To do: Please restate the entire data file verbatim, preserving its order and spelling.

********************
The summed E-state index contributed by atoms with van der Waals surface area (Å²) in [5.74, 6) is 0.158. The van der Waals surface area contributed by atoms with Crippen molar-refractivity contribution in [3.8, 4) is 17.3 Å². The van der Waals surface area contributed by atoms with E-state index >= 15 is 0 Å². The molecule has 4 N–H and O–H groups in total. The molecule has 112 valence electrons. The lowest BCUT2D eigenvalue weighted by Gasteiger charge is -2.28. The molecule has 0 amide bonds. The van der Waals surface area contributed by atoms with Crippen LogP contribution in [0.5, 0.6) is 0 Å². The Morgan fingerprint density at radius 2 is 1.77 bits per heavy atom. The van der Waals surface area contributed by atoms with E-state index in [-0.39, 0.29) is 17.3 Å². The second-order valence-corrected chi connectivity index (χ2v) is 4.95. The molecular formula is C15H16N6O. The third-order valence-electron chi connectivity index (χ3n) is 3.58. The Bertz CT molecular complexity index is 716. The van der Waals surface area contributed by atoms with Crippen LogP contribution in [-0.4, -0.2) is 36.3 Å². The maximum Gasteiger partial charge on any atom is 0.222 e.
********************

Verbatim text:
The summed E-state index contributed by atoms with van der Waals surface area (Å²) in [5.74, 6) is 0.158. The van der Waals surface area contributed by atoms with Crippen molar-refractivity contribution in [3.8, 4) is 17.3 Å². The van der Waals surface area contributed by atoms with E-state index >= 15 is 0 Å². The molecule has 4 N–H and O–H groups in total. The molecule has 112 valence electrons. The lowest BCUT2D eigenvalue weighted by Gasteiger charge is -2.28. The molecule has 0 amide bonds. The van der Waals surface area contributed by atoms with Crippen LogP contribution in [0.5, 0.6) is 0 Å². The Morgan fingerprint density at radius 2 is 1.77 bits per heavy atom. The van der Waals surface area contributed by atoms with E-state index in [-0.39, 0.29) is 17.3 Å². The second-order valence-corrected chi connectivity index (χ2v) is 4.95. The molecular formula is C15H16N6O. The third-order valence-electron chi connectivity index (χ3n) is 3.58. The Bertz CT molecular complexity index is 716. The van der Waals surface area contributed by atoms with Crippen LogP contribution in [-0.4, -0.2) is 36.3 Å². The maximum Gasteiger partial charge on any atom is 0.222 e.